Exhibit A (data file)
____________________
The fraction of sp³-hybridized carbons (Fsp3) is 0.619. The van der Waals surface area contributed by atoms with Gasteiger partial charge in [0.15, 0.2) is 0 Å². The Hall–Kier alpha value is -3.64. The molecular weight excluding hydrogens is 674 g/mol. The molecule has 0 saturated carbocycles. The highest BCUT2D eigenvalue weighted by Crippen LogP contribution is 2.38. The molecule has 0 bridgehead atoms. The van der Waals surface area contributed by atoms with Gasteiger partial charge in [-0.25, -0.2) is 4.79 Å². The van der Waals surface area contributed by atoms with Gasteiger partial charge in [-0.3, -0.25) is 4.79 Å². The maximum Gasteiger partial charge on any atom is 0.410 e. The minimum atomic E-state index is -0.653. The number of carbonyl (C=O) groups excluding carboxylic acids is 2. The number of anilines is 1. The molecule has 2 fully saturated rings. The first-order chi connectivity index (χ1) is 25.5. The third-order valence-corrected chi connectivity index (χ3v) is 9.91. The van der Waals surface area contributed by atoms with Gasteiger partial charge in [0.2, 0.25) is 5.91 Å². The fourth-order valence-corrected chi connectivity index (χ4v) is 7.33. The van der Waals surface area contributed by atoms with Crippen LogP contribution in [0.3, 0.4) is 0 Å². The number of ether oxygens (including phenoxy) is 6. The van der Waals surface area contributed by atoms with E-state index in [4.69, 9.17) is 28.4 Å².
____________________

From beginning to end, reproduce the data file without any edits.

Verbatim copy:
The fraction of sp³-hybridized carbons (Fsp3) is 0.619. The van der Waals surface area contributed by atoms with Gasteiger partial charge in [0.15, 0.2) is 0 Å². The Hall–Kier alpha value is -3.64. The molecular weight excluding hydrogens is 674 g/mol. The molecule has 0 saturated carbocycles. The highest BCUT2D eigenvalue weighted by Crippen LogP contribution is 2.38. The molecule has 0 bridgehead atoms. The van der Waals surface area contributed by atoms with Gasteiger partial charge in [-0.25, -0.2) is 4.79 Å². The van der Waals surface area contributed by atoms with Gasteiger partial charge in [-0.3, -0.25) is 4.79 Å². The maximum Gasteiger partial charge on any atom is 0.410 e. The minimum atomic E-state index is -0.653. The number of carbonyl (C=O) groups excluding carboxylic acids is 2. The number of anilines is 1. The molecule has 2 fully saturated rings. The first-order chi connectivity index (χ1) is 25.5. The third-order valence-corrected chi connectivity index (χ3v) is 9.91. The van der Waals surface area contributed by atoms with Gasteiger partial charge in [0.2, 0.25) is 5.91 Å². The fourth-order valence-corrected chi connectivity index (χ4v) is 7.33. The van der Waals surface area contributed by atoms with Crippen LogP contribution in [0.3, 0.4) is 0 Å². The number of ether oxygens (including phenoxy) is 6. The van der Waals surface area contributed by atoms with E-state index in [4.69, 9.17) is 28.4 Å².